|Monday, July 9, 2012, 12:00 AM- -|
The first time we saw
Tajh BoydTajh Boyd
RS Jr. Quarterback
#10 6-1, 225
View Full Profile in a Clemson uniform he looked lost. Like almost every freshman who ever played the position Boyd looked like he didn't belong at this level. Sure he was a four-star prospect out of high school and he played in the Army All-American game, but you couldn't tell it from the first look.
Boyd got in the game late against North Texas in 2010 and I can remember fans sitting around me saying that Clemson had wasted a scholarship. The next week he looked even worse against Presbyterian when he went 4 of 9 for 87 yards. Over the next eight games Boyd saw little action and attempted only one pass.
Kyle ParkerKyle Parker
#11 6-1, 200
View Full Profile threw an inexcusable pick six against South Carolina in the final regular season game, Boyd came in and got hammered by the Gamecock defense. That night he took a beating. The bowl game wasn't much better but Boyd did show some signs in going 13-23 for 112 yards and two touchdowns.
The following spring Boyd was locked into a battle for the starting quarterback position. Some thought
Cole StoudtCole Stoudt
#8 6-4, 200
View Full Profile looked better even though Stoudt was a true freshman that came to school only a few weeks earlier.
To put it mildly, the future was not bright for Tajh Boyd at Clemson. Few thought he could turn into the a sophomore that broke every passing record in school history.
In my opinion there are four key components to Tajh's transformation from a question mark into ACC's offensive player of the year.
One Day Off
Boyd as facing a crossroads in his career and he did what he had been taught to do by his father--he out worked everyone. Boyd put his nose to the grindstone and went to work. He proved to his teammates that being the starting quarterback at Clemson was very important to him and his work ethic earned his teammates' ultimate respect.
Boyd took only one day off from the end of spring practice until the start of the season. He was there whenever they opened the weight room doors. He was there leading his teammates in their voluntary workouts in the summer. Boyd was there when there was no one to know he was there.
That work ethic and dedication was a major part of his transformation but more importantly it earned the respect of his teammates.
The second major part of Boyd's transformation is Chad Morris. Clemson hired Morris to coordinate the offense which was a perfect fit for Boyd. This offense put pressure on defenses and it took pressure off of the quarterback. Morris' offense got the ball in the playmakers' hands and kept defenses off balance and guessing.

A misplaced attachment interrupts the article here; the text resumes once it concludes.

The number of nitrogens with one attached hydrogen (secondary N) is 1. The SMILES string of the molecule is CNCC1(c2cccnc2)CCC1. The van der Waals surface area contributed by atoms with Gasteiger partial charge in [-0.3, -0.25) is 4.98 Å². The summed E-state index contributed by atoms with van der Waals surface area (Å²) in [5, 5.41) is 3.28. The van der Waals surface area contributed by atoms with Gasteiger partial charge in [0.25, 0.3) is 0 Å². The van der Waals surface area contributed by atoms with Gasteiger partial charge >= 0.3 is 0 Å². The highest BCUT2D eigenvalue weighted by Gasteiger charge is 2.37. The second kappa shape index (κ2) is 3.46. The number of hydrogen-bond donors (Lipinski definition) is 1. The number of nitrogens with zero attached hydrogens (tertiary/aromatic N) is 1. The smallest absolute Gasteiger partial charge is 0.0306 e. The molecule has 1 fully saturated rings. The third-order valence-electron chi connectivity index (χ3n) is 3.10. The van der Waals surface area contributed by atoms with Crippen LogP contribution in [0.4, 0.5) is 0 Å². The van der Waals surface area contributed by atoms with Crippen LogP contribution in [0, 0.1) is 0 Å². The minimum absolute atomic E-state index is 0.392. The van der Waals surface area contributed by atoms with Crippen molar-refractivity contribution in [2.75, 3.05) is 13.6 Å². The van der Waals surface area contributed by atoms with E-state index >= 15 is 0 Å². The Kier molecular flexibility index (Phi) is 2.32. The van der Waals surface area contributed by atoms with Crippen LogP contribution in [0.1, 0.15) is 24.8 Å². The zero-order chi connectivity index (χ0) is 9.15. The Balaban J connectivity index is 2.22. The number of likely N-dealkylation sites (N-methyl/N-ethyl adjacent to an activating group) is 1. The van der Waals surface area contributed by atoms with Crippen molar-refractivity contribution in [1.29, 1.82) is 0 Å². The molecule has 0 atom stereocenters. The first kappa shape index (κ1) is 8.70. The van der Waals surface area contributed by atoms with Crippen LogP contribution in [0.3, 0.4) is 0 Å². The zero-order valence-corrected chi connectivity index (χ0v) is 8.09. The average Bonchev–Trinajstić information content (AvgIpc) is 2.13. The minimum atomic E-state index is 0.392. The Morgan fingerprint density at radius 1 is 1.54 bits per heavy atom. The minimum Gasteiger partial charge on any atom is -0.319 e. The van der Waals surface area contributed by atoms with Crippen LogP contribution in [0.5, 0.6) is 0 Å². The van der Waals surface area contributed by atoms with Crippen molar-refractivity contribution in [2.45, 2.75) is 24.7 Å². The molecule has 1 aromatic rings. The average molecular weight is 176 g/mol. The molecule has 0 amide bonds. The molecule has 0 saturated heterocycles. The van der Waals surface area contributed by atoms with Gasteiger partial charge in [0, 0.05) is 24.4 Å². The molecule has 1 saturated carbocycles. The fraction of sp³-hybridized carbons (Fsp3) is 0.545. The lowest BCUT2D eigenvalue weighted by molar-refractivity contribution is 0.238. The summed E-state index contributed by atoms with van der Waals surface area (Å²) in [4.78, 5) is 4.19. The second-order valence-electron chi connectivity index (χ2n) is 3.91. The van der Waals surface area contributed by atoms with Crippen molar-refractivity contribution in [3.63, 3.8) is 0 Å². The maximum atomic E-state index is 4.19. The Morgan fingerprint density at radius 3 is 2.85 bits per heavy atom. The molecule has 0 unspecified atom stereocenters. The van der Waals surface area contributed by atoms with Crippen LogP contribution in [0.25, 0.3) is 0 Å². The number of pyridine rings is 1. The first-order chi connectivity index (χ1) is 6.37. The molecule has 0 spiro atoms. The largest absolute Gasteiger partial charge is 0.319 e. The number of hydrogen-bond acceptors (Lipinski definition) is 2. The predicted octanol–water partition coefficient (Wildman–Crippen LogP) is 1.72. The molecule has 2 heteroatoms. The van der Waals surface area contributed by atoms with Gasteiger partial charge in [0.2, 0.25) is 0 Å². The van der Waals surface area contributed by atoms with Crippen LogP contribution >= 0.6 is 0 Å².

Morris was also a big part of Boyd's transformation as the quarterback coach. Boyd was hounded about his footwork, his decision making and his ball protection. We all know what Morris meant to the offense from a coordinator standpoint but few give him credit he deserves as a quarterback coach.
Frisbee Catching Dogs
The third factor in Tajh's transformation was the talent around him. The Tigers did not give Boyd a great offensive line but that was the only thing lacking in terms of ability.
To be fair, Kyle Parker struggled after
C.J. SpillerC.J. Spiller
Pro Running Back
#28 5-11, 195
Lake Butler, FL
View Full Profile and Jacoby FordJacoby Ford
#6 5-9, 175
Royal Palm Beach, FL
View Full Profile after they graduated. He also struggled after Andre EllingtonAndre Ellington
RS Sr. Running Back
#23 5-10, 190
Moncks Corner, SC
View Full Profile went down with an injury. Clemson had a talented true freshman wide out in DeAndre HopkinsDeAndre Hopkins
Jr. Wide Receiver
#6 6-1, 200
View Full Profile but few other weapons.
When Boyd took over he had the luxury of having true freshman sensation
Sammy WatkinsSammy Watkins
So. Wide Receiver
#2 6-1, 200
Fort Myers, FL
View Full Profile as his primary target. Watkins gave defenses something to game plan against and took pressure off of Boyd. The Tigers also benefitted from the development of Hopkins who got bigger, stronger and more experienced. Add to the equation an healthy Ellington and the nation's best tight end in Dwayne AllenDwayne Allen
RS Sr. Tight End
#83 6-3, 255
View Full Profile and Boyd's additional weapons made his job much easier than Parker's.
The final piece of the transformation Tajh Boyd went through deals with his confidence. In the first two games last season Boyd played pretty good but he still looked shaky. In the second half of the Wofford game a light came on Boyd looked like a different quarterback.
The following two weeks Boyd led the Tigers to wins over Auburn and Florida State where he combined for 720 yards and seven touchdowns through the air. He looked comfortable and confident. Boyd looked like a completely different man. He looked like the guy that was ready to become a quarterback worthy of the Heisman talk that began to surround him.
Most quarterbacks make strides when they become more experienced and more comfortable. You hear all of the time how the game slows down for them. But Boyd went through an amazing transformation from a guy who looked shaky into a guy that could one day shake the hand on the Heisman Trophy.
I find it interesting that Boyd did it with help from others like Chad Morris and his teammates but he also did it by taking full responsibility for his work. He held himself accountable and worked himself into a better player.
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Brandon ThompsonBrandon Thompson
#98 6-2, 310
View Full Profile , Alvin Sammons, Georgine McAlhaney, Glen Davis, Mike Price, Clay Childers, Aaron Knight, Danielle Johnston and family, Nicholas Abrams, Lana Kuykendall, Gary, Billy McLeroy, Gary G., William Huggins.